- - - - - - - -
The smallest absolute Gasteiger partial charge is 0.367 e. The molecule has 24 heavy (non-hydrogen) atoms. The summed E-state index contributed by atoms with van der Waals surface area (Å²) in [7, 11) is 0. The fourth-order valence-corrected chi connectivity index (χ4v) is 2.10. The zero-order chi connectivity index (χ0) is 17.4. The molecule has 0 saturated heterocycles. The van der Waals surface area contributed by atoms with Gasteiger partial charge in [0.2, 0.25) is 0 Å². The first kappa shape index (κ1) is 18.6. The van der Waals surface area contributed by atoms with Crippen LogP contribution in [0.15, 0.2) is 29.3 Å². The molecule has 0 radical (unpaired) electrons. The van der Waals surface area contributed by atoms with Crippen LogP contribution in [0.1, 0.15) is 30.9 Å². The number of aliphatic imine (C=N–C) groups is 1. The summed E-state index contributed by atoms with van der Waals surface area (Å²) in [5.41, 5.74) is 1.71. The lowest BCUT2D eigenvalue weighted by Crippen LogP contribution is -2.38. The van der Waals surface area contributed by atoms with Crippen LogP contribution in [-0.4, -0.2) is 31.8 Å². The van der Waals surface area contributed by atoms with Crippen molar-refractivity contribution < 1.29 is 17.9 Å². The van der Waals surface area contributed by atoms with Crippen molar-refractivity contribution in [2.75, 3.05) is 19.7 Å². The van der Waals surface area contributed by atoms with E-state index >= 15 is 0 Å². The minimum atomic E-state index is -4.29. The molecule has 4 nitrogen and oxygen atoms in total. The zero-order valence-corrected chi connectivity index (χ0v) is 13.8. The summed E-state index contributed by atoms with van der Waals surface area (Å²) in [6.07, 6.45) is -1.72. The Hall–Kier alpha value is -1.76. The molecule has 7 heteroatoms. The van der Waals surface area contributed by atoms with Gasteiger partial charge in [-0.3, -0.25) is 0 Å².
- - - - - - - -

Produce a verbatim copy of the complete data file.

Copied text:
The smallest absolute Gasteiger partial charge is 0.367 e. The molecule has 24 heavy (non-hydrogen) atoms. The summed E-state index contributed by atoms with van der Waals surface area (Å²) in [7, 11) is 0. The fourth-order valence-corrected chi connectivity index (χ4v) is 2.10. The zero-order chi connectivity index (χ0) is 17.4. The molecule has 0 saturated heterocycles. The van der Waals surface area contributed by atoms with Gasteiger partial charge in [0.2, 0.25) is 0 Å². The first kappa shape index (κ1) is 18.6. The van der Waals surface area contributed by atoms with Crippen LogP contribution in [0.15, 0.2) is 29.3 Å². The molecule has 0 radical (unpaired) electrons. The van der Waals surface area contributed by atoms with Crippen LogP contribution in [0.1, 0.15) is 30.9 Å². The number of aliphatic imine (C=N–C) groups is 1. The summed E-state index contributed by atoms with van der Waals surface area (Å²) in [5.41, 5.74) is 1.71. The lowest BCUT2D eigenvalue weighted by Crippen LogP contribution is -2.38. The van der Waals surface area contributed by atoms with Crippen LogP contribution in [-0.4, -0.2) is 31.8 Å². The van der Waals surface area contributed by atoms with Crippen molar-refractivity contribution < 1.29 is 17.9 Å². The van der Waals surface area contributed by atoms with Crippen molar-refractivity contribution in [2.75, 3.05) is 19.7 Å². The van der Waals surface area contributed by atoms with E-state index >= 15 is 0 Å². The minimum atomic E-state index is -4.29. The molecule has 4 nitrogen and oxygen atoms in total. The zero-order valence-corrected chi connectivity index (χ0v) is 13.8. The summed E-state index contributed by atoms with van der Waals surface area (Å²) in [6.07, 6.45) is -1.72. The Hall–Kier alpha value is -1.76. The molecule has 7 heteroatoms. The van der Waals surface area contributed by atoms with Gasteiger partial charge in [-0.3, -0.25) is 0 Å².